“These people feel that the work you're doing is violating the sanctity of the earth. They feel that you are, in a way, raping the mother of us all.” (Asimov’s SF, August 1996, pg 133)

The hole itself, drilled in the Olympic Peninsula of Washington state in the US, is described as a spiral reaching more than forty miles deep. The story imagines a 2013 in which the machine can be fusion powered, and create a diamond-glass lining that prevents the tunnel’s collapse. From the point of view of the robot, the climax of the narrative is a little confusing. At virtually the same moment as the robot detects a sentience deep in the rock close to the moho boundary, a bomb attack on the mohole by the anti-technology ‘matties’ and a series of vast and catastrophic earthquakes destroy the endeavour and the entire culture above. Cause and effect are deliberately left vague, although the implication is strong that the same movement that aimed to defend the Earth has ended up destroying it.

Another attempt to reach deep below the Earth’s crust can be found in one of the more amusingly bad science films of recent times. The Core (2003) imagined that the Earth’s core had suddenly stopped spinning, resulting in a collapse of the planet’s magnetic field. The resulting disruption affected navigation and led to severe irradiation of the surface. A mission is launched to restart the rotation using nuclear detonations, which must be planted by a team tunnelling in a machine constructed of the mythical unobtanium. The discussion of scientific inaccuracies in this film has already filled volumes, although it does manage to correctly describe an outline of the interior structure of the planet (if not show it on screen). Unlike any of the examples above (except possibly Tom Swift and his Atomic Earth Blaster) the exploration here is via a self-tunnelling machine which does not attempt to keep its tunnel open, rather than through a deep borehole.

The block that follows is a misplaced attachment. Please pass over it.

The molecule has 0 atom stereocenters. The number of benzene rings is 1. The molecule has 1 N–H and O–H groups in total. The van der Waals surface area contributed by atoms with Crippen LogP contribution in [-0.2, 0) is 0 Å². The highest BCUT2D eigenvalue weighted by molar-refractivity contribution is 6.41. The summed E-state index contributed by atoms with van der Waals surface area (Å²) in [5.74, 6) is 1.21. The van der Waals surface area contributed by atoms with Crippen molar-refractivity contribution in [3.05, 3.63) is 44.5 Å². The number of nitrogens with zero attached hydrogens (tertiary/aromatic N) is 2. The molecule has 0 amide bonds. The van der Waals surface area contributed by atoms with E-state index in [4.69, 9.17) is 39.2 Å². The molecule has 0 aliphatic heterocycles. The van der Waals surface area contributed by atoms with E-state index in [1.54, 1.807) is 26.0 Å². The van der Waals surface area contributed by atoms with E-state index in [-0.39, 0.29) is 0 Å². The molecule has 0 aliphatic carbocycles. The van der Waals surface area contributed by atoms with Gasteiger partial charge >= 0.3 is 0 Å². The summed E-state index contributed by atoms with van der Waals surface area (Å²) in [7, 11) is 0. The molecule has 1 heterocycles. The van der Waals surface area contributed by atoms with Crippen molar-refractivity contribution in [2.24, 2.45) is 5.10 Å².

Book cover for Red Mars by Kim Stanley RobinsonHowever perhaps the most scientifically accurate and influential use of moholes in recent fiction has been in Kim Stanley Robinson’s trilogy tracing the evolution of a Martian terraforming effort - Red Mars (1992), Green Mars (1993) and Blue Mars (1996). The terraforming of Mars for human habitation requires many modifications of the environment, but key amongst these are the heating of the surface and the thickening of atmosphere. Robinson proposed using deep bore moholes to penetrate the Martian crust. This is designed to release heat from the Martian mantle and also to allow outgassing of elements trapped at pressure in the deep rock strata. The interior structure of Mars is similar to that of Earth, with a crust between six and thirty miles in thickness, overlaying a mantle and a core. While the small planet Mars has cooled more rapidly than Earth, and no longer has active plate tectonics, it nonetheless remains hot at mantle depths. Thus moholes might well work as Robinson proposed, although shafts of sufficient depth and width to have a significant effect lie well beyond our current capabilities on Earth, let alone on Mars. Indeed Robinson doesn’t underestimate the requirements. He describes his moholes as descending from a vast surface funnel, a kilometre wide and seven kilometres deep, with eight successive elevators leading down into it, and constant work from robotic mining equipment to expand. Dump trucks take five hours to climb the winding road: